All Reviews

A Return to Politics

Simon Hardy, Destruction of Meaning

reviewed by JD Taylor

'Propaganda that looks like propaganda is third rate propaganda': so said Lord Northcliffe, Director for Propaganda for the British Ministry of Information in 1918. Northcliffe possessed a unique monopoly on news production in the early 20th century, owning both the Daily Mail and The Times, and his work in producing effective anti-German material during the first World War has been credited as the first modern instance of effective mass propaganda. Whilst today we have our Rupert Murdochs and... [read more]

The Way of the World

Franco Moretti, The Bourgeois: Between History and Literature

reviewed by Luke Davies

The bourgeois ... Not so long ago, this notion seemed indispensable to social analysis; these days, one might go years without hearing it mentioned. Capitalism is more powerful than ever, but its human embodiment seems to have vanished. Franco Moretti suggests that the vanished bourgeois has been replaced by a middle class distanced from the conditions of subjugation that define capitalism, and so with diminished responsibilities: 'once placed "in the middle", the bourgeoisie could appear... [read more]
 

The Scum of the Earth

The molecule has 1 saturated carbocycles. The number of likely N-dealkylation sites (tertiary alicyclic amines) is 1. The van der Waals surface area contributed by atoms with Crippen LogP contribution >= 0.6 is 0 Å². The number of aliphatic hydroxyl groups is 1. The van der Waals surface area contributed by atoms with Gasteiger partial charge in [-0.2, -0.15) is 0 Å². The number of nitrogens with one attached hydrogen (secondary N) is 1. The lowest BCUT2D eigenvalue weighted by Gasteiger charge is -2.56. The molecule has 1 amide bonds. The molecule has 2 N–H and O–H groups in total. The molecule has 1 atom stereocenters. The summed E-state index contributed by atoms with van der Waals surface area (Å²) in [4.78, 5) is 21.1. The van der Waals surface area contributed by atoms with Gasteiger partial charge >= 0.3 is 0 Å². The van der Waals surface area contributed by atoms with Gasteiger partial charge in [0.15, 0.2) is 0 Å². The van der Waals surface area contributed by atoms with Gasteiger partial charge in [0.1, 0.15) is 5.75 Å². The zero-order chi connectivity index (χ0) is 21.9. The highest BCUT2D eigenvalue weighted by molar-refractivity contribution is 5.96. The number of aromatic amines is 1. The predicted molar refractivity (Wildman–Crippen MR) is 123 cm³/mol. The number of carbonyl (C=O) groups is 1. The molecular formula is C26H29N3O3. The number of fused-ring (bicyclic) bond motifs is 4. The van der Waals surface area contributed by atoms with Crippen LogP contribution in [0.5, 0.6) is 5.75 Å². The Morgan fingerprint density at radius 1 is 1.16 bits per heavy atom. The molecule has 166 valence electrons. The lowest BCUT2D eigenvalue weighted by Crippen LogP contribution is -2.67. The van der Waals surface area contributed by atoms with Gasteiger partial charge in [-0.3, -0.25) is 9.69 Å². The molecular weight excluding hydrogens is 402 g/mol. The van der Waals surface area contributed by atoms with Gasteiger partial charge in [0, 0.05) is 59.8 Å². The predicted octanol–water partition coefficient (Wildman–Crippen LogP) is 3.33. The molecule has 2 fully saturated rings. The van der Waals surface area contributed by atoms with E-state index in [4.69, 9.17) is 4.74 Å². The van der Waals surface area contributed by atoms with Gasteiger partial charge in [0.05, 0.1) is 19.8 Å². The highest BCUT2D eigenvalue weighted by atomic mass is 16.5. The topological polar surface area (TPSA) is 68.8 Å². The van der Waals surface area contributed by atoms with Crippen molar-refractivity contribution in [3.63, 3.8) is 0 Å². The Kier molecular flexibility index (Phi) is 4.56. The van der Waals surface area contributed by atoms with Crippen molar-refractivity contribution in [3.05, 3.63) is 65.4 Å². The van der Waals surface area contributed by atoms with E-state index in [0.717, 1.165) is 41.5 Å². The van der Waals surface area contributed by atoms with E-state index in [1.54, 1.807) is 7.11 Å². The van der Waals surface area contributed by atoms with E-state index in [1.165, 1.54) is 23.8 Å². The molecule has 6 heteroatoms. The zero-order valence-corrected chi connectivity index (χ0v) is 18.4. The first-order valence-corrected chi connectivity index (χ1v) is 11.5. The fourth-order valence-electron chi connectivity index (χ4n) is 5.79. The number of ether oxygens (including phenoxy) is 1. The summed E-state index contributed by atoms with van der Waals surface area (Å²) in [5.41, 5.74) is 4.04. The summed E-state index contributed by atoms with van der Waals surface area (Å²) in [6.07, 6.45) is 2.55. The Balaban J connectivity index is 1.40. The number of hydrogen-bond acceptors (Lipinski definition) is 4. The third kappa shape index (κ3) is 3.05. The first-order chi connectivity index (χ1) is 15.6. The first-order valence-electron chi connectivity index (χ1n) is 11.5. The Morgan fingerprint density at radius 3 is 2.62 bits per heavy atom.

Imogen Tyler, Revolting Subjects: Social Abjection and Resistance in Neoliberal Britain

reviewed by Jemma Crew

A group of friends threw a chav party when I was in my final year at university, the idea being to don tracksuits and fake baby bumps, garish makeup and gold jewellery. An attitude problem was essential – the more abusive the better – as was the inevitable accessorial bottle of booze. The dress-code for the party wasn’t chosen out of malice: chav was just one of many fancy dress themes considered fair game, alongside ‘school uniform’ and ‘animal onesies’. (For the record, rah... [read more]

Long-Distance Relationships

Rebecca Solnit, The Faraway Nearby

reviewed by David Anderson

Early on in Rebecca Solnit’s The Faraway Nearby a discussion of Alzeimer's disease, which runs through the book, is introduced. As I sat reading this in the back garden of a café on Walworth road, my attention was frequently arrested by the faltering exchanges of three women sitting across from me, and a curious overlap took place. I couldn’t help but notice that these other customers must be related — they were neatly divided into generations. As Solnit’s description of her mother’s... [read more]
 

Do You Believe in Explanation?

Anne Carson, Red Doc>

reviewed by Željka Marošević

The Canadian poet Anne Carson is too much of a riddle for some. Recently she has been the ‘inscrutable’ Anne Carson (New York Times), as well as the ‘obscure, mannered and private’ Anne Carson (Harpers). Part of the problem seems to be a question of form. Carson won’t sit still. The Beauty of the Husband is a ‘fictional essay in 29 tangos’; in her translation Antigonick the words are written out on pages overlaid with illustrated semi-transparent paper, while her previous... [read more]

The Chimera of Cult